Whatever the legends and truths of a nation or region, Christmas is a special time. It is a time of gift giving (hopefully more than receiving) and Worship. The churches of the Crosby-Huffman area invite you to Worship within their walls as part of your giving this Christmas season.

Merry Christmas!

Does life really begin at 60?

Read with interest this morning the article about the first batch of baby boomers turning 60 beginning 2006. Oh Lordy I thought, that includes yours truly. Just think, in 20 years I’ll be 80 years old. That my friend is older than dirt. Of course, used to think people past 40 were old.

Having out lived both parents’ age by 7 years, one feels fortunate to have made it this far and long.

Would like to hang around long enough to see if the granddaughters have twins since they run in the family.

The Mrs. says twins are from the woman’s side of the family and I had nothing to do with our set of twins. First off, my mother was a twin and I had a little something to do with our set of twins’ thank you very much. We were married for 13 months and had two kids.

Bad health and limited physical problems are what make people seem old. Of course, our twins going on 35 are enough to make one feel old or at least older.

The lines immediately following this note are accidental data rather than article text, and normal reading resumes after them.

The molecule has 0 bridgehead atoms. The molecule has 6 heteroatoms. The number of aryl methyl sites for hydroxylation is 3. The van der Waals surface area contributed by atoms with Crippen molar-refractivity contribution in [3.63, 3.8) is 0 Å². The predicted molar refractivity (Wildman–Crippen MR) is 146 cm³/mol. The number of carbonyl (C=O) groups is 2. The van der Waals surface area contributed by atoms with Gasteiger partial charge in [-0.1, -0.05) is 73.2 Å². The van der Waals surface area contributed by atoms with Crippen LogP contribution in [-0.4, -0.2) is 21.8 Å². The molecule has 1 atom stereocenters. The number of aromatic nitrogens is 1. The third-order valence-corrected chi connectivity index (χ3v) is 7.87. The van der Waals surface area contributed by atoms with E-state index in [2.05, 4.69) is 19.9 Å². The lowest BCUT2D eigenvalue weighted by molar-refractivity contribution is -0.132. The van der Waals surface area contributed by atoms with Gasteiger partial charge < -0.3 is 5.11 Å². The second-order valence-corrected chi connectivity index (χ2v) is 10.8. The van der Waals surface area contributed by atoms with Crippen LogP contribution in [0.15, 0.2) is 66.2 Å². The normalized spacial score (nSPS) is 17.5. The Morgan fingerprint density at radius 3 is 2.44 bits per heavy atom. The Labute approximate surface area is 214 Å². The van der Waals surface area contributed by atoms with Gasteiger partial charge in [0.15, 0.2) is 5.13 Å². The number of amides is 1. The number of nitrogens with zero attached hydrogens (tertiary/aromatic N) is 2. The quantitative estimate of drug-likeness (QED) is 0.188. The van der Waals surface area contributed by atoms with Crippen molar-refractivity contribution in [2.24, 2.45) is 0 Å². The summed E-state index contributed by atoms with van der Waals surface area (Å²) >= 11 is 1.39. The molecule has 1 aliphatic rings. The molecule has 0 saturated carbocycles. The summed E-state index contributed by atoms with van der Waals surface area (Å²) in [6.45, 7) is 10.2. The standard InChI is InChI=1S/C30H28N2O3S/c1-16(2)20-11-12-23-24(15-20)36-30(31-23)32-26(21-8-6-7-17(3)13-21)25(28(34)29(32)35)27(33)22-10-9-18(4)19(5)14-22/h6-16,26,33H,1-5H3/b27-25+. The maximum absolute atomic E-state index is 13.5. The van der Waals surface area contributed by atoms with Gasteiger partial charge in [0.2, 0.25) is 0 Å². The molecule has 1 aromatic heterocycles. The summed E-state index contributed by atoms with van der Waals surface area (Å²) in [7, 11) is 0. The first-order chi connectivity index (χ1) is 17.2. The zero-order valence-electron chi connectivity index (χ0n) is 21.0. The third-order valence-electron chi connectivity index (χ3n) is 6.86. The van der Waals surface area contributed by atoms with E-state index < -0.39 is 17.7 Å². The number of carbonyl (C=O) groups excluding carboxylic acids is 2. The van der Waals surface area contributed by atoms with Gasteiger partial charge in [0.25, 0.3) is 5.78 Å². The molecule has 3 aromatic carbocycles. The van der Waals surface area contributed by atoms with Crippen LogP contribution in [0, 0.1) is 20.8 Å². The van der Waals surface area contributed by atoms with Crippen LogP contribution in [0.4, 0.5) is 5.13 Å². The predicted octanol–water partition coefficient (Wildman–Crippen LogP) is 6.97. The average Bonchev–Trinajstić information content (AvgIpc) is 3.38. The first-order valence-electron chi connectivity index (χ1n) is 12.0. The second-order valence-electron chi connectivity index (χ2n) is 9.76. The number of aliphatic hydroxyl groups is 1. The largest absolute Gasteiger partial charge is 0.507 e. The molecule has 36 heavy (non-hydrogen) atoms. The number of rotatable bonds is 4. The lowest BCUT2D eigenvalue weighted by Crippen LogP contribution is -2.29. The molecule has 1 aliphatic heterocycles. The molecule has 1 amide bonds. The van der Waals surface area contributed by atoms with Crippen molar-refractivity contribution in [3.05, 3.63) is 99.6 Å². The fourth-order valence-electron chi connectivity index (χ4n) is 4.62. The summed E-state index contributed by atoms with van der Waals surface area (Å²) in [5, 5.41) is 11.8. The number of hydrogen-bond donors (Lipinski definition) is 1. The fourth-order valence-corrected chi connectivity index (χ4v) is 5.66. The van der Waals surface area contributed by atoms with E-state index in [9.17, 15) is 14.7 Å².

Seems as though the secret for feeling young is by staying busy and some regular exercise; the key there is regularity, it works in more ways than one.

The big city paper showed 30+ photos of people hitting 60 years old in 2006. Some look real good, while some others look rode hard and put up wet. Interesting article indeed as I found out Tommy Lee Jones and Oliver Stone are 6 days older than me.

Poor ole Jimmy Buffet’s birthday is December 25th. What a bummer.

Does life really begin at 60? You tell me.

One must not take life too seriously, ‘cause nobody gets out alive anyway.

Statistics show that at the age of seventy, there are five women to every man. Isn’t that the darndest time for a guy to get those odds?